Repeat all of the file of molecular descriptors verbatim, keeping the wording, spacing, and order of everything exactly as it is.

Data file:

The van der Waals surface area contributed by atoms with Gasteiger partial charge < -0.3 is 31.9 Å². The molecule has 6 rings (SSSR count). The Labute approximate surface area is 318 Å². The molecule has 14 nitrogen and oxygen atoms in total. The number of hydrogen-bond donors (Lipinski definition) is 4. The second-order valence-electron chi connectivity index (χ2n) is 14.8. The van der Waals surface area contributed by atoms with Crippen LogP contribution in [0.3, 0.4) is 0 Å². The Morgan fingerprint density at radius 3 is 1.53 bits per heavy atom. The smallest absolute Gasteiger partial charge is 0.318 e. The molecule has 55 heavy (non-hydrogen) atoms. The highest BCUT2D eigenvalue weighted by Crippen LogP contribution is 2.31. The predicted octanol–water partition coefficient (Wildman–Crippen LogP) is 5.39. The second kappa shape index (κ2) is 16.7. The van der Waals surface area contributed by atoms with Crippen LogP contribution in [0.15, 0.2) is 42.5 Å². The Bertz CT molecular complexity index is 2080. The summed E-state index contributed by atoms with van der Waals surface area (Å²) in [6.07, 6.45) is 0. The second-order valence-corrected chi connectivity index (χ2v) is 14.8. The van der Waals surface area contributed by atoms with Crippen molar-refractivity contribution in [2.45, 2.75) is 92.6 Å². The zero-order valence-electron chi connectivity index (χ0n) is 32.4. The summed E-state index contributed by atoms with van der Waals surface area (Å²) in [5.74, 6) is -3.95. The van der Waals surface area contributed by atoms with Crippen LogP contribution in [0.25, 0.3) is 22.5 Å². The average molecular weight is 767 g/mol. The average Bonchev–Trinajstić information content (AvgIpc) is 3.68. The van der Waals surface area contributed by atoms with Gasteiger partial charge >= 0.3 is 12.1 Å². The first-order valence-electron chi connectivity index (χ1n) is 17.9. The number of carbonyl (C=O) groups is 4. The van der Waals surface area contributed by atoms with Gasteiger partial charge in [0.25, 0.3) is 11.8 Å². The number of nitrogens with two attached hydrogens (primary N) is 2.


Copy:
The van der Waals surface area contributed by atoms with Gasteiger partial charge < -0.3 is 31.9 Å². The molecule has 6 rings (SSSR count). The Labute approximate surface area is 318 Å². The molecule has 14 nitrogen and oxygen atoms in total. The number of hydrogen-bond donors (Lipinski definition) is 4. The second-order valence-electron chi connectivity index (χ2n) is 14.8. The van der Waals surface area contributed by atoms with Crippen LogP contribution in [0.3, 0.4) is 0 Å². The Morgan fingerprint density at radius 3 is 1.53 bits per heavy atom. The smallest absolute Gasteiger partial charge is 0.318 e. The molecule has 55 heavy (non-hydrogen) atoms. The highest BCUT2D eigenvalue weighted by Crippen LogP contribution is 2.31. The predicted octanol–water partition coefficient (Wildman–Crippen LogP) is 5.39. The second kappa shape index (κ2) is 16.7. The van der Waals surface area contributed by atoms with Crippen LogP contribution in [0.15, 0.2) is 42.5 Å². The Bertz CT molecular complexity index is 2080. The summed E-state index contributed by atoms with van der Waals surface area (Å²) in [6.07, 6.45) is 0. The second-order valence-corrected chi connectivity index (χ2v) is 14.8. The van der Waals surface area contributed by atoms with Crippen molar-refractivity contribution in [2.45, 2.75) is 92.6 Å². The zero-order valence-electron chi connectivity index (χ0n) is 32.4. The summed E-state index contributed by atoms with van der Waals surface area (Å²) in [5.74, 6) is -3.95. The van der Waals surface area contributed by atoms with Crippen LogP contribution in [0.25, 0.3) is 22.5 Å². The average molecular weight is 767 g/mol. The average Bonchev–Trinajstić information content (AvgIpc) is 3.68. The van der Waals surface area contributed by atoms with Gasteiger partial charge >= 0.3 is 12.1 Å². The first-order valence-electron chi connectivity index (χ1n) is 17.9. The number of carbonyl (C=O) groups is 4. The van der Waals surface area contributed by atoms with Gasteiger partial charge in [0.25, 0.3) is 11.8 Å². The number of nitrogens with two attached hydrogens (primary N) is 2.